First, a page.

Jay-Z‘s latest album 4:44 is more than just a response to Lemonade.
Jay-Z’s highly anticipated No I.D-produced LP 4:44 is one of his most inspiring yet cathartic and vulnerable projects ever released. Hov challenges his past sentiments of the bachelor life from his earlier work by comparing it to his life in the present through the eyes of his daughter, Blue Ivy, on 4:44. Which began as a mystery was revealed most recently in an exclusive insight track-by-track testimony for iHeartRadio:
“4:44′ is a song that I wrote, and it’s the crux of the album, just right in the middle of the album. And I woke up, literally, at 4:44 in the morning, 4:44 AM, to write this song. So it became the title of the album and everything. It’s the title track because it’s such a powerful song, and I just believe one of the best songs I’ve ever written.”
JAY-Z ON ‘4:44’
Specifically on the lead track, Hov vocalizes a public love letter and apology to his wife Beyoncé regarding his alleged infidelity which was poetically described on Lemonade. On the track, “Kill Jay-Z” he discusses himself in third person referencing events like Kanye West’s ‘Saint Pablo Tour’ rant about Jay-Z and Beyoncé’s lack of support, ‘egging Solange on’ and even addressing him almost losing Bey.
The many themes of 4:44 transcends through his marriage with Beyoncé, parenthood, his mother’s homosexuality, black capitalism and financial freedom. Specifically, “The Story of O.J.” touches on the depiction of black identity and the disparaging representation that continues to afflict the African-American community. On this track, he also encourages the dissipation of gang territory violence all while inspiring those involved with illegal street activity to invest in real estate.
“‘The Story of O.J.’ is really a song about we as a culture, having a plan, how we’re gonna push this forward. We all make money, and then we all lose money, as artists especially. But how, when you have some type of success, to transform that into something bigger.”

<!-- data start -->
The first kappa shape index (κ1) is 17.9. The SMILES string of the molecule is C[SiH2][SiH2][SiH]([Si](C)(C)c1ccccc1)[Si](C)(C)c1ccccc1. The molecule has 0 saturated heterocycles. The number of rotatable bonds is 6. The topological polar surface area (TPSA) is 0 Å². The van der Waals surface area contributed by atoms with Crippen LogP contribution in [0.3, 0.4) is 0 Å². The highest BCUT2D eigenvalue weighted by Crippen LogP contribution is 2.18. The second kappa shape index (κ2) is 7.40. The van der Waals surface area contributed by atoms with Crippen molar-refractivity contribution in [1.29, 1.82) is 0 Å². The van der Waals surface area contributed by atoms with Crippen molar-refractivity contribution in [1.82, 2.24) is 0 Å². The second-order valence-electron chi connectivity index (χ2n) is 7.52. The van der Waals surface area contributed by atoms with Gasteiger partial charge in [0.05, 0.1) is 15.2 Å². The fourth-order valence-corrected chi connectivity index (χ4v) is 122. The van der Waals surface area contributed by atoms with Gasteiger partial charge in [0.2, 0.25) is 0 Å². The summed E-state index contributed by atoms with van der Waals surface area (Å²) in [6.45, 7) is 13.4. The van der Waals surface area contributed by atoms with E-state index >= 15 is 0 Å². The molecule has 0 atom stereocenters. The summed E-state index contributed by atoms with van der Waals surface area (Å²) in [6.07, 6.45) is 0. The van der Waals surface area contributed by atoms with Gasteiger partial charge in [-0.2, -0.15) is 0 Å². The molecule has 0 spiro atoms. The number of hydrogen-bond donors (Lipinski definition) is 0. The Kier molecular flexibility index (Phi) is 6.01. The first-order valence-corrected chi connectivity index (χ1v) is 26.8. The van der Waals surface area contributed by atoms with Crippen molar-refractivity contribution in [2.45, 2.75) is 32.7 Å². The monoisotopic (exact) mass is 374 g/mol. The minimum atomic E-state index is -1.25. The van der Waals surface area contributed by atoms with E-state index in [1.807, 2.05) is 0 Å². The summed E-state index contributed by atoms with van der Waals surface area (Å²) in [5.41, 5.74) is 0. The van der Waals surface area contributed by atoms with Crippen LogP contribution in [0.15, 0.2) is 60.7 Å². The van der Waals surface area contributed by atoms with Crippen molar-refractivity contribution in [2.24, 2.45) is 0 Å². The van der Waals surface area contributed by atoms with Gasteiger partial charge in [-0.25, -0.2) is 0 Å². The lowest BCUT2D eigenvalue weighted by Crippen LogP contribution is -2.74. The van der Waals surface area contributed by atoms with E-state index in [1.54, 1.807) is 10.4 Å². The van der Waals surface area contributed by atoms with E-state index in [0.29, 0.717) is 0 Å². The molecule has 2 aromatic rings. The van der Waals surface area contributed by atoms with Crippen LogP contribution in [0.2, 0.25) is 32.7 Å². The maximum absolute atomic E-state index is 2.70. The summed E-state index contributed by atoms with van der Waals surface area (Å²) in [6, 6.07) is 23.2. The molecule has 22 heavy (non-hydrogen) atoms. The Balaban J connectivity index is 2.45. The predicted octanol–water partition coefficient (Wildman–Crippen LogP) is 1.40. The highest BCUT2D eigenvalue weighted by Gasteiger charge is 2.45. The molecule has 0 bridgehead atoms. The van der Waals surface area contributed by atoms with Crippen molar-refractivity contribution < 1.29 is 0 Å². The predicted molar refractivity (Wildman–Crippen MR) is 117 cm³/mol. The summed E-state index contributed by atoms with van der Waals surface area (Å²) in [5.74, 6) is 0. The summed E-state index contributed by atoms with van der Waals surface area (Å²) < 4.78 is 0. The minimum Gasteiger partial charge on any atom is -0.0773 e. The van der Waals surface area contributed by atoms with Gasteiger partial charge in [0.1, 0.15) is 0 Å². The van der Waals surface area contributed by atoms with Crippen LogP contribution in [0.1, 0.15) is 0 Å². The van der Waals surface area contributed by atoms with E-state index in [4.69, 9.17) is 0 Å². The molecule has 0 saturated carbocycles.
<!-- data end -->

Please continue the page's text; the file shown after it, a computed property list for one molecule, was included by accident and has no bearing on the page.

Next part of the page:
JAY-Z ON ‘THE STORY OF O.J.‘
After being very vocal and present in politics the past eight years, Jay-Z has been a beacon of hope for many in the black community involved in organizations and movements like Black Lives Matter, #BuyBlack and #BankBlack.
Jay-Z divulges in his own painful memories of discovering his mother’s sexuality on “Smile” which samples Stevie Wonder’s “Love’s in Need of Love Today”. The track also contains a personal testimony from his mother Gloria Carter.
Living in the shadow
Can you imagine what kind of life it is to live?
In the shadows people see you as happy and free
Because that’s what you want them to see
Living two lives, happy, but not free
You live in the shadows for fear of someone hurting your family or the person you love
The world is changing and they say it’s time to be free
But you live with the fear of just being me
Living in the shadow feels like the safe place to be
No harm for them, no harm for me
But life is short, and it’s time to be free
Love who you love, because life isn’t guaranteed
GLORIA CARTER ON ‘SMILE’
One my favorites from the album is the bouncy bass-heavy “Caught Their Eyes” featuring Frank Ocean which elaborates on being conscientious about the company you keep and being aware of your surroundings. The track “Moonlight” takes a play on the diluted win at last year’s Oscar win to ‘Best Picture’ spewing “We stuck in La La Land / Even when we win, we lose” verbalizing the state of the struggle that plague’s society everyday.
Hip-Hop most’s relevant rapper shows us the growth that can be accomplished as a black man navigating through hardships clouding disenfranchised black communities, the successful black business owner seeking support and facing the criticism from the people you love the most. It’s safe to say that Hov continues to innovate and change the conversation consistently and progressively in the right direction not only for himself, but us.
Executive-produced by No I.D.
Features additional vocals from Frank Ocean, Beyoncé, James Flauntleroy & Damien Marley
High Replay Value
Terrell Johnson is the Editor-in-Chief and Founder of SWGRUS.